Mentors/mentoring

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Anonymous

I know you've all grown tired of me alwasy suggesting that some one should get a mentor, but here is a thought. You don't have to be an old phart to be a mentor, if you have the knowledge/background make yourself available as a mentor. You may know cows but not the subject of MIG (this is just a for instance), but you may be able to help someone who has a knowledge of MIG but has only raised say stockers and now wants to get into cow calf. I know, lousey examples. Provide whatever knowledge/skills/whatever you have and in the long run you will gain a lot more knowledge on other subjects. Just my warped thoughts. I have been asked by several folks older then I to give them a hand/suggestions/etc., they were old enough I figured they wouldn't want to hear from a young (ahem, compared to them) whelp. So, if you have the knowledge, share it. End of sermon

dunmovin farms
 
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Anonymous

I moved up to N Calif 2.5 years ago - still finding it hard to find (in the sense of communication) other folks that raise cattle. Lots of folks around - but ...

alex
 
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Anonymous

See if there is an old dairyman around, talk to your local FFA-4H ag leader, does the local school have an ag program, they're all places to start. Atten fairs, spend time in the cattle barns.

dunmovin farms

> I moved up to N Calif 2.5 years
> ago - still finding it hard to
> find (in the sense of
> communication) other folks that
> raise cattle. Lots of folks around
> - but ...

> alex
 
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Anonymous

Hey Dun, Multiple Mentors are good too. I found that if you go to the sale barn pretty regularly,you'll lose your stage fright of asking the older fellows a question(that might seem dumb).Especially when they get to know you, and are flattered in a way that they are being respected as to you asking to pick their brains, or just get some good old advice!

[email protected]
 
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Anonymous

Folks who enjoy something are usually glad to talk about it and answer questions. That's what makes this board work. Dun you're right, if someone isn't too proud or bashful to ask questions they will be amazed at what they can learn. If you're looking for a mentor you might be wise to avoid asking questions to a loud mouth. That type usually spends too much time talking to ever pick up on a lot of information. Plus, there is often more than one right answer but the loud mouth type will think his way is the only way - which it probably is for his limited knowledge.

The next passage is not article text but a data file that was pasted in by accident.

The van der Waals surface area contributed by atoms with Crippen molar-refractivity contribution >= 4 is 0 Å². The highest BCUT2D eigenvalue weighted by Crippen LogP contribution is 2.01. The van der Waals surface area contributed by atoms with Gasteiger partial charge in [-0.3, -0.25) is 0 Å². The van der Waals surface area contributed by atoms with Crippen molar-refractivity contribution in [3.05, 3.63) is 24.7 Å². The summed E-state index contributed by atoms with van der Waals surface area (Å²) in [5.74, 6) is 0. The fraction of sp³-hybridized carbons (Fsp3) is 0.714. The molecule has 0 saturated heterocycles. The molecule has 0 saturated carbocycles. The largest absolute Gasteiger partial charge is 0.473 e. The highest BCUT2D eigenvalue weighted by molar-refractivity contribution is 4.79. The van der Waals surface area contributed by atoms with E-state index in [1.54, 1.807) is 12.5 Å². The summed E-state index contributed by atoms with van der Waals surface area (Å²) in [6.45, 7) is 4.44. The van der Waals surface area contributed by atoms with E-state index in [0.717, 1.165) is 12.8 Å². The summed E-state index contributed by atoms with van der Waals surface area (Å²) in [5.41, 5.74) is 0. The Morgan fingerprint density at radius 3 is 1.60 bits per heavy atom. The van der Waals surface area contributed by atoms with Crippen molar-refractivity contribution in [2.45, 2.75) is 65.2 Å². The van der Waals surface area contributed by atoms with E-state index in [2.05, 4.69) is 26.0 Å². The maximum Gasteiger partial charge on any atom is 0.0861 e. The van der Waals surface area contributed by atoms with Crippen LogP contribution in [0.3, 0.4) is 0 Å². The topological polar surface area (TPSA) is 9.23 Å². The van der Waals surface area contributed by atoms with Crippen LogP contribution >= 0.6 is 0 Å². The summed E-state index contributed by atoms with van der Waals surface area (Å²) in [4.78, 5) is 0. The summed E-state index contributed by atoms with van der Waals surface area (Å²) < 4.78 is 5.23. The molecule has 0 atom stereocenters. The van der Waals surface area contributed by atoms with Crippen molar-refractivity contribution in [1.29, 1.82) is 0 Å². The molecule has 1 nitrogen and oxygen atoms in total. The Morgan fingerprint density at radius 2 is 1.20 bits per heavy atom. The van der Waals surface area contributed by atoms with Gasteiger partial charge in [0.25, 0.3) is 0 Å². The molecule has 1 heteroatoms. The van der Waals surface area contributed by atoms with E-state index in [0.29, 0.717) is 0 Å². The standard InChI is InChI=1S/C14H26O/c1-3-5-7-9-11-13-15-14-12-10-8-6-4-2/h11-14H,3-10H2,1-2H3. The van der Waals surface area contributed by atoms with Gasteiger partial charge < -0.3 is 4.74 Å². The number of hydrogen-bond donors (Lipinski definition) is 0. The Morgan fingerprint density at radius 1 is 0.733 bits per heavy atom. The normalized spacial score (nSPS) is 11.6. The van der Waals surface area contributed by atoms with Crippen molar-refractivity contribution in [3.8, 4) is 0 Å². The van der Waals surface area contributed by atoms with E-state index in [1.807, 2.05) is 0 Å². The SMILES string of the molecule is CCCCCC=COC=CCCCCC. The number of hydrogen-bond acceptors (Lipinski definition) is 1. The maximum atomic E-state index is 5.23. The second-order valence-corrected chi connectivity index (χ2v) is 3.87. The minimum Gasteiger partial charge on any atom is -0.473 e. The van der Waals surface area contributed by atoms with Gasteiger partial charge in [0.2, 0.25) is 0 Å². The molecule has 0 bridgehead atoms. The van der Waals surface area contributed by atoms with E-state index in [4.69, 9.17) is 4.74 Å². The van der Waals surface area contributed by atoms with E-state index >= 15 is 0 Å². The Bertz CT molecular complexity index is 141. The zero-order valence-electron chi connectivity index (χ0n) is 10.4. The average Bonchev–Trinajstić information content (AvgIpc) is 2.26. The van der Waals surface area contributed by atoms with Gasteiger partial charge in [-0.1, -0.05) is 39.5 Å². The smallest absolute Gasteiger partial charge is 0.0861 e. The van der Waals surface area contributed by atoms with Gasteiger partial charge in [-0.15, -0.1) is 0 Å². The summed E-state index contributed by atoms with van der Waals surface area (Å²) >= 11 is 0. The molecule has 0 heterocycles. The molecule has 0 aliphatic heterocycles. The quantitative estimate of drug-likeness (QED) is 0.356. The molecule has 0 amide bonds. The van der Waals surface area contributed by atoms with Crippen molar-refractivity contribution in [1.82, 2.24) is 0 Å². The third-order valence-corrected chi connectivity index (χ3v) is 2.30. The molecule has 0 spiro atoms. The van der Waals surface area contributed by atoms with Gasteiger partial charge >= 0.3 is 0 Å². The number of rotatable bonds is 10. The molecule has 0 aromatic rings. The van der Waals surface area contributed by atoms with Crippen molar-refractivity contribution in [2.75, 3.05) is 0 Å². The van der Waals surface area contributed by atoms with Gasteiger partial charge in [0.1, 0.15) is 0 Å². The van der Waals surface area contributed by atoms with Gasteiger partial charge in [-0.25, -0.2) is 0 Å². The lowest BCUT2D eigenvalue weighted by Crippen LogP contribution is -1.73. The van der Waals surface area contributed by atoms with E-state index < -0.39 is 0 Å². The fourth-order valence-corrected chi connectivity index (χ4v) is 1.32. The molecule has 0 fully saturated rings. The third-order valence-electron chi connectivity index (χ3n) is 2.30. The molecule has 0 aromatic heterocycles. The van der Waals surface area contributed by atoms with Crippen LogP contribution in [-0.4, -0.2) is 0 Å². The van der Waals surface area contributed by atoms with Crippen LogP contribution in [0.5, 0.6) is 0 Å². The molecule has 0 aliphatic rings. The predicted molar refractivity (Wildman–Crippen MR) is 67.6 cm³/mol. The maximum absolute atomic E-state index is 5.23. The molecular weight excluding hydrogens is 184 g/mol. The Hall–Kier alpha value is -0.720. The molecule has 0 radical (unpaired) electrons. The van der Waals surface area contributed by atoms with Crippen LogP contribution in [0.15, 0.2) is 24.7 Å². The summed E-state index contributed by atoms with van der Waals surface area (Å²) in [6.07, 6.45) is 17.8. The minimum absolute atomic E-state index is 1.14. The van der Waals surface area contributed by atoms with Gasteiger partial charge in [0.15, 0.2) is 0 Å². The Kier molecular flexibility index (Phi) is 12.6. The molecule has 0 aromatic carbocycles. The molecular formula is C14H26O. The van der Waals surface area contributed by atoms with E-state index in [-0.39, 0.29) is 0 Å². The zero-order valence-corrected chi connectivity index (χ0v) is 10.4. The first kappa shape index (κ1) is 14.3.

Also, another place to check would be your local large animal vet(s). They will not want to spend a lot of time giving out info and advice (can't blame them) but they could tell you some names of locals in the business.

Craig
 
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Anonymous

They tell me that I would talk to a fencepost if it stood still long enough, and sometimes, I want that hat that says, "OF COURSE I talk to myself! I am the only one around here making sense!" But the best way to get someone talking is to talk to them. I stay with a small local feed store guy who has been in the area for years (born and raised as far as I can see). I "stay" means I shop there all of the time.... long enough that now he knows what I am trying to do on my place and doesn't think twice about giving me a ribbing about my overconditioned cows... or correct me in my choices if he sees me making one that will be detrimental to my operation. I drive up and down the road and see someone doing something interesting ... I stop and talk to them. I contact my county extension officer. I ask my Select Sires technician... I talk to my neighbors who may not be cattle people but they have been here longer than me and know more about what is going on around me. The suggestion about the local county fair is excellent. I have never been to a sale, but I know that where there are cattle, there is usually someone around who wants to talk to you. Who do you buy your hay from? Who wired your house, or fixed your plumbing last? Anyone you meet is a possible contact. And, remember... no one can shoot you for asking... they can tell you "no"... but they won't shoot you. Of course, living in california, that might be bad advice... lol... but I have found that most people don't shoot people for asking questions.

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Anonymous

Have you tried the local auctionyard? I'm in No. CA too and have found all kinds of friendly, helpful people. If you're anywhere near me I can steer you to some knowledgeable cattle people. But, I have to say this board has been a godsend.

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